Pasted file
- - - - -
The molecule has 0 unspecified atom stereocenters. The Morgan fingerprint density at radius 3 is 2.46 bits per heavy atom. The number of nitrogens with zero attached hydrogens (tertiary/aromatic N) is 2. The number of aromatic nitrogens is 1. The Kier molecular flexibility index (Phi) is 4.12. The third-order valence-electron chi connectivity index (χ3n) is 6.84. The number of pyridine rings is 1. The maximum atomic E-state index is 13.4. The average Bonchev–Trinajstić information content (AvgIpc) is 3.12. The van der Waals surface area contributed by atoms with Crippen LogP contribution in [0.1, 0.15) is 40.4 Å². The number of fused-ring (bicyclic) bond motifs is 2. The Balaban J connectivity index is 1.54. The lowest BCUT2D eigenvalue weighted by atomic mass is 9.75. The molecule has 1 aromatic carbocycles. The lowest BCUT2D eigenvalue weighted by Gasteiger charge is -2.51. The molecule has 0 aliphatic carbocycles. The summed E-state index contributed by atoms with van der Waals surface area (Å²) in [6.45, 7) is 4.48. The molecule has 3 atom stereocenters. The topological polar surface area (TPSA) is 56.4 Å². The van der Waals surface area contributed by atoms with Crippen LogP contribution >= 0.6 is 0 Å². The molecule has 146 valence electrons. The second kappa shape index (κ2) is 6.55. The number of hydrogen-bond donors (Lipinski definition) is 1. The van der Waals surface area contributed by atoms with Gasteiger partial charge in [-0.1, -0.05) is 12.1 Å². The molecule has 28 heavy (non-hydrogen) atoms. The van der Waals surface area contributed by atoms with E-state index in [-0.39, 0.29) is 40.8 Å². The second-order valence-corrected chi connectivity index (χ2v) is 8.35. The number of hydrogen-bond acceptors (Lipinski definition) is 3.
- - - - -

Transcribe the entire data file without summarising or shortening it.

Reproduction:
The molecule has 0 unspecified atom stereocenters. The Morgan fingerprint density at radius 3 is 2.46 bits per heavy atom. The number of nitrogens with zero attached hydrogens (tertiary/aromatic N) is 2. The number of aromatic nitrogens is 1. The Kier molecular flexibility index (Phi) is 4.12. The third-order valence-electron chi connectivity index (χ3n) is 6.84. The number of pyridine rings is 1. The maximum atomic E-state index is 13.4. The average Bonchev–Trinajstić information content (AvgIpc) is 3.12. The van der Waals surface area contributed by atoms with Crippen LogP contribution in [0.1, 0.15) is 40.4 Å². The number of fused-ring (bicyclic) bond motifs is 2. The Balaban J connectivity index is 1.54. The lowest BCUT2D eigenvalue weighted by atomic mass is 9.75. The molecule has 1 aromatic carbocycles. The lowest BCUT2D eigenvalue weighted by Gasteiger charge is -2.51. The molecule has 0 aliphatic carbocycles. The summed E-state index contributed by atoms with van der Waals surface area (Å²) in [6.45, 7) is 4.48. The molecule has 3 atom stereocenters. The topological polar surface area (TPSA) is 56.4 Å². The van der Waals surface area contributed by atoms with Crippen LogP contribution >= 0.6 is 0 Å². The molecule has 146 valence electrons. The second kappa shape index (κ2) is 6.55. The number of hydrogen-bond donors (Lipinski definition) is 1. The van der Waals surface area contributed by atoms with Gasteiger partial charge in [-0.1, -0.05) is 12.1 Å². The molecule has 28 heavy (non-hydrogen) atoms. The van der Waals surface area contributed by atoms with E-state index in [-0.39, 0.29) is 40.8 Å². The second-order valence-corrected chi connectivity index (χ2v) is 8.35. The number of hydrogen-bond acceptors (Lipinski definition) is 3.